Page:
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I am training for a marathon. I am now up to 35 miles a week. I thought I'd lose weight but I was surprised to weigh myself today and find I have gained 4 lbs. I had my body fat tested before I started training, it was 13.6% (I am female and have done a lot of body building in the past) so I didn't expect to be gaining weight. Is there any reason for weight gain? I certainly don't need to lose body fat but maybe I should actually try to lose weight (I am 5' 5" tall and 154 lbs now).
I'm definitely not an expert, but my guess would be that you are either building muscle or retaining water. Or perhaps because of the training you are hungrier and so eating more? I've been told that the essential body fat percentage for a woman is 10% - 12%, so at 13.6% I can't imagine you would be able to lose much more. It would be interesting to weigh yourself again in a few days and see if anything has changed. It might be just a temporary weight gain.
I certainly don't need to lose body fat but maybe I should actually try to lose weight
I would caution against trying to lose weight; training for a marathon requires a significant calorie intake. You don't want to limit how much you eat in an attempt to lose weight because your body needs the fuel to run well and also to rebuild and repair your muscles. You may drop some pounds as your training progresses and your metabolic rate increases, but don't actively diet. As for why you may be gaining weight, Eco13 mentioned all of the most likely possibilities: adding muscle, retaining water, and/or increased appetite.
Good luck and happy running!
One thing to watch is WHEN you weigh yourself... be consistent and always weigh yourself before meals. I weigh myself first thing in the morning before I drink. This seems to be the most consistent time for me. But if I ate a larger meal than usual the night before, that throws off my weight (it can be a few pounds more than usual).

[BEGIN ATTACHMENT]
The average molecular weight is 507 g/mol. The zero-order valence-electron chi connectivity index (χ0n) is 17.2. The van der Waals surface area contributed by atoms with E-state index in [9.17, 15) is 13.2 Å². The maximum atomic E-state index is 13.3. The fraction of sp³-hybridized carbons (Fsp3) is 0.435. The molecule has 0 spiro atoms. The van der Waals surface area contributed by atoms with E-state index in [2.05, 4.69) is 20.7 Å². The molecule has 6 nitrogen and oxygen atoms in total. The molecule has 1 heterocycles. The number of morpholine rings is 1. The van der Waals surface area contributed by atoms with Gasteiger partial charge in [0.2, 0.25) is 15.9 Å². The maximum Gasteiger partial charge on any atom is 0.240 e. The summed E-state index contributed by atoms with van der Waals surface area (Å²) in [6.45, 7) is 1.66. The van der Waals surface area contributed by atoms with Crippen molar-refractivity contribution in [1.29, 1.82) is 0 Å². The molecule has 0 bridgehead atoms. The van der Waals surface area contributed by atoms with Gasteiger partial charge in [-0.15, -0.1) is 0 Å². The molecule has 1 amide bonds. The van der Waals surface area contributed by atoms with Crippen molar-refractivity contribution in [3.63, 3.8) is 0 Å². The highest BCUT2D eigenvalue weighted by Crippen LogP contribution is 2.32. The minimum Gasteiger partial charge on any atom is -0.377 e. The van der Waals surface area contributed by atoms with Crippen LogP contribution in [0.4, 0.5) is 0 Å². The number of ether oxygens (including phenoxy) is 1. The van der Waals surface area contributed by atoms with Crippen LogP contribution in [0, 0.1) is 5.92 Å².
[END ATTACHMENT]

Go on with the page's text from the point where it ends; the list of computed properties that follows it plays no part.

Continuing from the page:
Mark W Rice wrote:
>One thing to watch is WHEN you weigh yourself...
Yup. My weight can vary by over 5 pounds during the day, especially if I put in a long workout or I have a really big meal.
Thanks everyone. I do weigh myself first thing in the morning, not after running or eating breakfast. I guess I should not be so scale oriented, especially when my body fat doesn't appear to be high. However, I kind of expected losing a few pounds to be a nice side effect of training, certainly not gaining.
For what it's worth, I have to watch my diet almost as carefully as I do without the running because my apetite goes way up when running distance. Having said that, if I begin running over 70 miles per week (I'm at about 30-35 now) that will likely change. I have heard that when the miles go up, you begin to NOT have to worry as much about how much (although the type of food will still be important, of course).
But if I keep the meals small and eat more frequently, it's easier to eat right. I sure wish you well.
Hello! All inputs thus far make sense but let me add another one that could be playing into why you're gaining weight even though you're running quite a bit. I had a similiar situation last spring-summer in which I was gaining a few pounds even though I had a pretty robust racing schedule (2-3 half marathons, marathons, duathlons a month along with all normal training) that typically led to me losing 5-10 lbs by the end of summer. Instead of losing weight I was adding the few pounds, also had some fatigue and irregular heart rythyms. To make a long story short I was diagnosed with "hypothyroidism" which leads to weight gain (even though I was burning a ton of calories) as well as a host of other health related issues. It was after a few blood test that my doctor finally found the problem.
Good luck with your training and racing schedule.
Mark W Rice wrote:
But if I keep the meals small and eat more frequently, it's easier to eat right.
That's the ELMO plan (Eat Less, More Often). If you are interested in a great article on metabolism, check out http://www.runwashington.com/features/nutrmetab07.html
Interesting things to think about. I am always cold and tired, maybe it would be worth a thyroid test. And, I have to say the ELMO plan does sound appealing. I like eating more often!
Thanks again, Ann
Other thyroid related symptoms would include...fatigue after sleeping i.e. never feeling really rested, abnormal hair loss, palpitations, changes in menstraution, tremors or shakes, difficulty swallowing..A doctors office could likely draw labs and would get a TSH which would help them a little but a more thorough exam would be an I-123 which is done at your local Nuclear Medicine Deptartment..Just a pill, and some images...